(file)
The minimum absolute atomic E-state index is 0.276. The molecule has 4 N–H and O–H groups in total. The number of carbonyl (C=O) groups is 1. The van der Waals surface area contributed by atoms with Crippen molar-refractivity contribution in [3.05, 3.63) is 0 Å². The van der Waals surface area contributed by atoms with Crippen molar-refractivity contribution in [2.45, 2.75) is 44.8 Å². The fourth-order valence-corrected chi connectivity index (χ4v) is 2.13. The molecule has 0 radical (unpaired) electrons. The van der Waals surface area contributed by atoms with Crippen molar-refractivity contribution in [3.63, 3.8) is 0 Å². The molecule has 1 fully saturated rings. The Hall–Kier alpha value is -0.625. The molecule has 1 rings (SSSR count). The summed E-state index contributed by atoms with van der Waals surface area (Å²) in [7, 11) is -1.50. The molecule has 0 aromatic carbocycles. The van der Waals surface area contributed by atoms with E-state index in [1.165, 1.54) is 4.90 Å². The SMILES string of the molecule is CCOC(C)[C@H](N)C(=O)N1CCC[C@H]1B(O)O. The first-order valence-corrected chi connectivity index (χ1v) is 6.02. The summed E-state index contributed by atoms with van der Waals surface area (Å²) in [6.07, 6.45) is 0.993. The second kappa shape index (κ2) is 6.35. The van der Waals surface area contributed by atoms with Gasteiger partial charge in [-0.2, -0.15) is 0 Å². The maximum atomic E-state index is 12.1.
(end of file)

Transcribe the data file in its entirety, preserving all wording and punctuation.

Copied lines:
The minimum absolute atomic E-state index is 0.276. The molecule has 4 N–H and O–H groups in total. The number of carbonyl (C=O) groups is 1. The van der Waals surface area contributed by atoms with Crippen molar-refractivity contribution in [3.05, 3.63) is 0 Å². The van der Waals surface area contributed by atoms with Crippen molar-refractivity contribution in [2.45, 2.75) is 44.8 Å². The fourth-order valence-corrected chi connectivity index (χ4v) is 2.13. The molecule has 0 radical (unpaired) electrons. The van der Waals surface area contributed by atoms with Crippen molar-refractivity contribution in [3.63, 3.8) is 0 Å². The molecule has 1 fully saturated rings. The Hall–Kier alpha value is -0.625. The molecule has 1 rings (SSSR count). The summed E-state index contributed by atoms with van der Waals surface area (Å²) in [7, 11) is -1.50. The molecule has 0 aromatic carbocycles. The van der Waals surface area contributed by atoms with E-state index in [1.165, 1.54) is 4.90 Å². The SMILES string of the molecule is CCOC(C)[C@H](N)C(=O)N1CCC[C@H]1B(O)O. The first-order valence-corrected chi connectivity index (χ1v) is 6.02. The summed E-state index contributed by atoms with van der Waals surface area (Å²) in [6.07, 6.45) is 0.993. The second kappa shape index (κ2) is 6.35. The van der Waals surface area contributed by atoms with Gasteiger partial charge in [-0.2, -0.15) is 0 Å². The maximum atomic E-state index is 12.1.